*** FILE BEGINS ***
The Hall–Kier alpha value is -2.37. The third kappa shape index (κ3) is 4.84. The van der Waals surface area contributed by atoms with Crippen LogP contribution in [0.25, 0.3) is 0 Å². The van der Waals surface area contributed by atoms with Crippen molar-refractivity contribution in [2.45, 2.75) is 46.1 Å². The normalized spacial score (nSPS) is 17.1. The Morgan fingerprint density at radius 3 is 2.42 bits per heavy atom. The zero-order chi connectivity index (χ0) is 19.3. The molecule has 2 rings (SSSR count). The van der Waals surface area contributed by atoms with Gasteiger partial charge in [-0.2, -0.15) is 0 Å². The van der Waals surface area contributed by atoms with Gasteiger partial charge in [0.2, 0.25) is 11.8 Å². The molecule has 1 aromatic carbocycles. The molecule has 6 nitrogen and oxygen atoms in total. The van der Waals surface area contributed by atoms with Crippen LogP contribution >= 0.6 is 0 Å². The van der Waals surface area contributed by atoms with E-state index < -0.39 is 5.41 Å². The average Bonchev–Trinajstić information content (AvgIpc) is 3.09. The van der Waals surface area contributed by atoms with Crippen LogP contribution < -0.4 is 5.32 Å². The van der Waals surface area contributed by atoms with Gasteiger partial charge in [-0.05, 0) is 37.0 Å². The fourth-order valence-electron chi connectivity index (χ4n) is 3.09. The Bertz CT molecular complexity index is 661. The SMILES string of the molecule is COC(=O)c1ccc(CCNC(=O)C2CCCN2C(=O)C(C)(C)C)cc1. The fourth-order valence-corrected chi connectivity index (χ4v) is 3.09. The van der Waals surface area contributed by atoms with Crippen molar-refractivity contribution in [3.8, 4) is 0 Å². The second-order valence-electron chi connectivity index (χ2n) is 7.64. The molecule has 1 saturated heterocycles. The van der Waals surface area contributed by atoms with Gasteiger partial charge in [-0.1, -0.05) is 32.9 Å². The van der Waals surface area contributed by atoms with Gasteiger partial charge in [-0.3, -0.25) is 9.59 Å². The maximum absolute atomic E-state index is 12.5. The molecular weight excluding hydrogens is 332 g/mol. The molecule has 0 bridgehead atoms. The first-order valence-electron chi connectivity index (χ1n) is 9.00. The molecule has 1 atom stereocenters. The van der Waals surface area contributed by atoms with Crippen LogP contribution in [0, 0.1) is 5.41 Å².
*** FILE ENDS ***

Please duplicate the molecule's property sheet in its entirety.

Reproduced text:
The Hall–Kier alpha value is -2.37. The third kappa shape index (κ3) is 4.84. The van der Waals surface area contributed by atoms with Crippen LogP contribution in [0.25, 0.3) is 0 Å². The van der Waals surface area contributed by atoms with Crippen molar-refractivity contribution in [2.45, 2.75) is 46.1 Å². The normalized spacial score (nSPS) is 17.1. The Morgan fingerprint density at radius 3 is 2.42 bits per heavy atom. The zero-order chi connectivity index (χ0) is 19.3. The molecule has 2 rings (SSSR count). The van der Waals surface area contributed by atoms with Gasteiger partial charge in [-0.2, -0.15) is 0 Å². The van der Waals surface area contributed by atoms with Gasteiger partial charge in [0.2, 0.25) is 11.8 Å². The molecule has 1 aromatic carbocycles. The molecule has 6 nitrogen and oxygen atoms in total. The van der Waals surface area contributed by atoms with Crippen LogP contribution >= 0.6 is 0 Å². The van der Waals surface area contributed by atoms with E-state index < -0.39 is 5.41 Å². The average Bonchev–Trinajstić information content (AvgIpc) is 3.09. The van der Waals surface area contributed by atoms with Crippen LogP contribution < -0.4 is 5.32 Å². The van der Waals surface area contributed by atoms with Gasteiger partial charge in [-0.05, 0) is 37.0 Å². The fourth-order valence-electron chi connectivity index (χ4n) is 3.09. The Bertz CT molecular complexity index is 661. The SMILES string of the molecule is COC(=O)c1ccc(CCNC(=O)C2CCCN2C(=O)C(C)(C)C)cc1. The fourth-order valence-corrected chi connectivity index (χ4v) is 3.09. The van der Waals surface area contributed by atoms with Crippen molar-refractivity contribution in [3.8, 4) is 0 Å². The second-order valence-electron chi connectivity index (χ2n) is 7.64. The molecule has 1 saturated heterocycles. The van der Waals surface area contributed by atoms with Gasteiger partial charge in [-0.1, -0.05) is 32.9 Å². The van der Waals surface area contributed by atoms with Gasteiger partial charge in [-0.3, -0.25) is 9.59 Å². The maximum absolute atomic E-state index is 12.5. The molecular weight excluding hydrogens is 332 g/mol. The molecule has 0 bridgehead atoms. The first-order valence-electron chi connectivity index (χ1n) is 9.00. The molecule has 1 atom stereocenters. The van der Waals surface area contributed by atoms with Crippen LogP contribution in [0, 0.1) is 5.41 Å².